Tomorrow's Teaching and Learning
In response to earlier messages, Professor Kim Needy of the University of Pittsburgh points to the importance of setting aside blocks of time for long-term important things (proposal writing, developing a new course, and writing up your research result s). She, and others, point out our tendency to spend too much time on short-term urgent matters, even important ones, and leave little or no time for reflection and long-term thinking essential to personal and professional success.
Along a similar line, Harrianne Mills of Stanford University provides the following quote from, First Things First, by Steven R. Covey, A. Roger Merrill, and Rebecca R. Merrill, which I think captures the problem pretty well.
"I attended a seminar once where the instructor was lecturing on time. At one point, he said, "Okay, it's time for a quiz." He reached under the table and pulled out a wide-mouth gallon jar. He set it on the table next to a platter with some fist-si zed rocks on it. "How many of these rocks do you think we can get in the jar?" he asked.
After we make our guess, he said, "Okay, let's find out." He set one rock in the jar...then another...then another. I don't remember how many he got in, but he got the jar full. Then he asked, "Is the jar full?"
Everybody looked at the rocks and said, "Yes."
The he said, "Ahh." He reached under the table and pulled out a bucket of gravel. Then he dumped some gravel in and shook the jar and the gravel went in all the little spaces left by the big rocks. Then he grinned and said once more, "Is the jar full?"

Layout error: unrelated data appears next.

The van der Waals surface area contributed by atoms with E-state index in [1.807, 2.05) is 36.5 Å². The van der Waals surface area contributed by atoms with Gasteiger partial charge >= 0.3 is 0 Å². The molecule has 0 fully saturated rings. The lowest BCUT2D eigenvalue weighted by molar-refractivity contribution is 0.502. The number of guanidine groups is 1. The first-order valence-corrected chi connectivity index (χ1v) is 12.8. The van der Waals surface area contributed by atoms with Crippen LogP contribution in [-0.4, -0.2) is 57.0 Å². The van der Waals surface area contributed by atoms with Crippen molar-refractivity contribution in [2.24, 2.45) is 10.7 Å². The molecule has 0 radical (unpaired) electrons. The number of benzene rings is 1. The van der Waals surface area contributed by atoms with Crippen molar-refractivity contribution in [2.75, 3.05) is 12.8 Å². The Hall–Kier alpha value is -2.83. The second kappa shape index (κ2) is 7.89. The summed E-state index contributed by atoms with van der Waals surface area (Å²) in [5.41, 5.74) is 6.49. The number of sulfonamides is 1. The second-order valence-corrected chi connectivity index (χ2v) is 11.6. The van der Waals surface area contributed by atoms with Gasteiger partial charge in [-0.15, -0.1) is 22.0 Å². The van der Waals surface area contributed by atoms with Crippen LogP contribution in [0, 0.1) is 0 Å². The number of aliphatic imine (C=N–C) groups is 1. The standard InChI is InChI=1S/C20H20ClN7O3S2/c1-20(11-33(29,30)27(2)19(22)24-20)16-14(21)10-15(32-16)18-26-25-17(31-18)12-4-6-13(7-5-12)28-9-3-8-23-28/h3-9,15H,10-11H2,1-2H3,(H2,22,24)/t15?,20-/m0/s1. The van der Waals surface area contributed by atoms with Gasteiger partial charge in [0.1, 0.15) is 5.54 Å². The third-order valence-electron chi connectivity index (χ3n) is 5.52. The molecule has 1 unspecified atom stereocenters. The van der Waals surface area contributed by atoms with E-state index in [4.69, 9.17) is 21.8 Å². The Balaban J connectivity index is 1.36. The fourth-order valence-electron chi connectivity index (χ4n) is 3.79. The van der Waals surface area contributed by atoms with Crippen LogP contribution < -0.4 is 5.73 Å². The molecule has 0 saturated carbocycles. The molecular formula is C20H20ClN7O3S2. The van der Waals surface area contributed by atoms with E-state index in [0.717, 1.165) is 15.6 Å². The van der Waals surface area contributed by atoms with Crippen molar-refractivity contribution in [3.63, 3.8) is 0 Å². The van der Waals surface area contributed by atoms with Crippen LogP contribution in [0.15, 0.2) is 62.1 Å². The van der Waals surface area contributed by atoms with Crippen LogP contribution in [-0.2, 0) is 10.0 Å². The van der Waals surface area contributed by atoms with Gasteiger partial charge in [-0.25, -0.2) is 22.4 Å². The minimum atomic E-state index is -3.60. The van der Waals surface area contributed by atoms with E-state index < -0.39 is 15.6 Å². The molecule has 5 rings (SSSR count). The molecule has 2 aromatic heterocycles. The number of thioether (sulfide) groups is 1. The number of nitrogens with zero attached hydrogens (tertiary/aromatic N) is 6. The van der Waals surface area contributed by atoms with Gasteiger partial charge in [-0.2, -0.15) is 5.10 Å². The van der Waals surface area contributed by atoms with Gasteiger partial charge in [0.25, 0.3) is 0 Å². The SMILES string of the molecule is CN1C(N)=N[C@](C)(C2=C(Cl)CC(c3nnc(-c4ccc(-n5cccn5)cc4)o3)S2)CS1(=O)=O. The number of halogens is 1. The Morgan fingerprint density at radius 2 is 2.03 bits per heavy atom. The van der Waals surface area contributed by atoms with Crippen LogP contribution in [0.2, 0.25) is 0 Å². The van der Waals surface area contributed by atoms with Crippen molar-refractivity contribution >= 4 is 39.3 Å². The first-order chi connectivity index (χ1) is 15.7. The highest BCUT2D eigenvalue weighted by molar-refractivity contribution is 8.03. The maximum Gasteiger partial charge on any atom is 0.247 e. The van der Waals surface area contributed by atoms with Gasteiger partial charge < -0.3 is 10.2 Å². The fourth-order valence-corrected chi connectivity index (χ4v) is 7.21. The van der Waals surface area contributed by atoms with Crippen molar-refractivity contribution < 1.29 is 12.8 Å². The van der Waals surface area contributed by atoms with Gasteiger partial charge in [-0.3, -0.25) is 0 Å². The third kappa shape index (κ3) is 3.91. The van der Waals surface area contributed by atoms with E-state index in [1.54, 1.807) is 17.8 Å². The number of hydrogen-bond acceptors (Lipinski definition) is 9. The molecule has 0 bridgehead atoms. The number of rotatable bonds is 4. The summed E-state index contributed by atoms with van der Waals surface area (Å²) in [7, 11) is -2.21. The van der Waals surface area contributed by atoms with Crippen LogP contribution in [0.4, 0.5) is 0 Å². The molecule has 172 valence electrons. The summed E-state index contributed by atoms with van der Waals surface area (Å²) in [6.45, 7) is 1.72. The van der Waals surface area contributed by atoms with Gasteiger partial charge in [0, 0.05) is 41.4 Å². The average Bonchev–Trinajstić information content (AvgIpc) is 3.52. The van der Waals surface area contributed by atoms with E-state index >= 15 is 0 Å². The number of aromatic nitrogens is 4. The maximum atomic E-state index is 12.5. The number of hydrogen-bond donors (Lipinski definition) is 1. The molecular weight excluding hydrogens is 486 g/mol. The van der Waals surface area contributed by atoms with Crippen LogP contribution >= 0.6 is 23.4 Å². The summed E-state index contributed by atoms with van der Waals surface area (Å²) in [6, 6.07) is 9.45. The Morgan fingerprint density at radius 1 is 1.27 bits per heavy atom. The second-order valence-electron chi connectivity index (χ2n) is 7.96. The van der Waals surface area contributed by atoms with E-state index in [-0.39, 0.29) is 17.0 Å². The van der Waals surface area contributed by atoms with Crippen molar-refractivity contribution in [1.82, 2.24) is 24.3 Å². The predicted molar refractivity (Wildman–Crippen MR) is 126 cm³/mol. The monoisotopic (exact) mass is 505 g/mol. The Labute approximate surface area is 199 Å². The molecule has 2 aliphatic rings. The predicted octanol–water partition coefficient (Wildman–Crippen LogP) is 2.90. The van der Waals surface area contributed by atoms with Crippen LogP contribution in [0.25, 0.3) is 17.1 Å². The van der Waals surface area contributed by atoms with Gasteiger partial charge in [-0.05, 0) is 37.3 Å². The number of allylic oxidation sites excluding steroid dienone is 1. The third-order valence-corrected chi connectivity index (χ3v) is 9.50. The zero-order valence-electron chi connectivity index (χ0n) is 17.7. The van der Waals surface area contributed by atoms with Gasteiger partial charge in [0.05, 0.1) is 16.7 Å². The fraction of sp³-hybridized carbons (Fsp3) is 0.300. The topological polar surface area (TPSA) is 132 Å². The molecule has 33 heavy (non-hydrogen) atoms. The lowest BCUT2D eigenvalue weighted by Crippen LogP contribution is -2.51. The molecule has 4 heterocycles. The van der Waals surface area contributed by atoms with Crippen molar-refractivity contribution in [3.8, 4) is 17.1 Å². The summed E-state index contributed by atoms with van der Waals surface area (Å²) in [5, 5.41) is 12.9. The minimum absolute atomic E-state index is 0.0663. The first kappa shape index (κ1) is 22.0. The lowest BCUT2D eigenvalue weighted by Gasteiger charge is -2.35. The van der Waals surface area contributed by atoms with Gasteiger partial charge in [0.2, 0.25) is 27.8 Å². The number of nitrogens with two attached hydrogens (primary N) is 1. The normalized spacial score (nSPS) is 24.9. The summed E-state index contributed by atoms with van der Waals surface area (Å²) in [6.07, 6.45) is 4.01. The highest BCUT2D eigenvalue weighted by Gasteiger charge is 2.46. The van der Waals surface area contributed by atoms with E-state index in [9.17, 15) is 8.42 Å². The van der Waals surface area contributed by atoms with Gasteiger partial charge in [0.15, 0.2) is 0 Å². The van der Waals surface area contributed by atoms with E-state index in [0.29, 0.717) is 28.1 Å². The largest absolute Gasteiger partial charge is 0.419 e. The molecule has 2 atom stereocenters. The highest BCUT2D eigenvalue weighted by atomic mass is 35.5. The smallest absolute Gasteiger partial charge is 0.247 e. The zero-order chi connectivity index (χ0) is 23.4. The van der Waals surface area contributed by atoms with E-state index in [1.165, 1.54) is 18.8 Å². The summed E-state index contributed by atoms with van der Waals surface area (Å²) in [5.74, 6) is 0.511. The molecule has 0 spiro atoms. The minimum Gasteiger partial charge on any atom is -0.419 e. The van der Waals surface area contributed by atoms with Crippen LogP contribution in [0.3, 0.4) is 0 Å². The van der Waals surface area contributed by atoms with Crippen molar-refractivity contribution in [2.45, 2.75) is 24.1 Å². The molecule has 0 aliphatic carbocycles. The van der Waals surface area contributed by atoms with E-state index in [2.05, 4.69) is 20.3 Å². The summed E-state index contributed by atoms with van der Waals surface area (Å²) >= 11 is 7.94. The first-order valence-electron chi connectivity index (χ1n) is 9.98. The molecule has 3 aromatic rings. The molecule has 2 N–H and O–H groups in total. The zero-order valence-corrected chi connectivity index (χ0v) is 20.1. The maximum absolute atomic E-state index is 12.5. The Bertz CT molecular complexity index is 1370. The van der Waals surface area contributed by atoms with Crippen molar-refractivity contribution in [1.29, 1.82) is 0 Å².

By this time we were on to him. "Probably not," we said.
"Good!" he replied. And he reached under the table and brought out a bucket of sand. He started dumping the sand in and it went in all the little spaces left by the rocks and gravel. Once more he looked at us and said, "Is the jar full?"
"No!" we all roared.
He said, "Good!" and he grabbed a pitcher of water and began to pour it in. He got something like a quart of water in that jar. Then he said, "Well, what's the point?"
Somebody said, "Well, there are gaps and if you really work at it, you can always fit more into your life."
"No," he said, "that's not the point. The point is this: if you hadn't put these big rocks in first, you would never have gotten any of them in?"
S.R. Covey, A.R. Merrill, and R.R. Merrill, First Things First. New York: Simon & Shuster, 1994, pp. 88-89. Copyright ? 1994, Simon & Shuster.
As always, I look forward to your comments, stories, and any other matters you care to share with other science and engineering professors.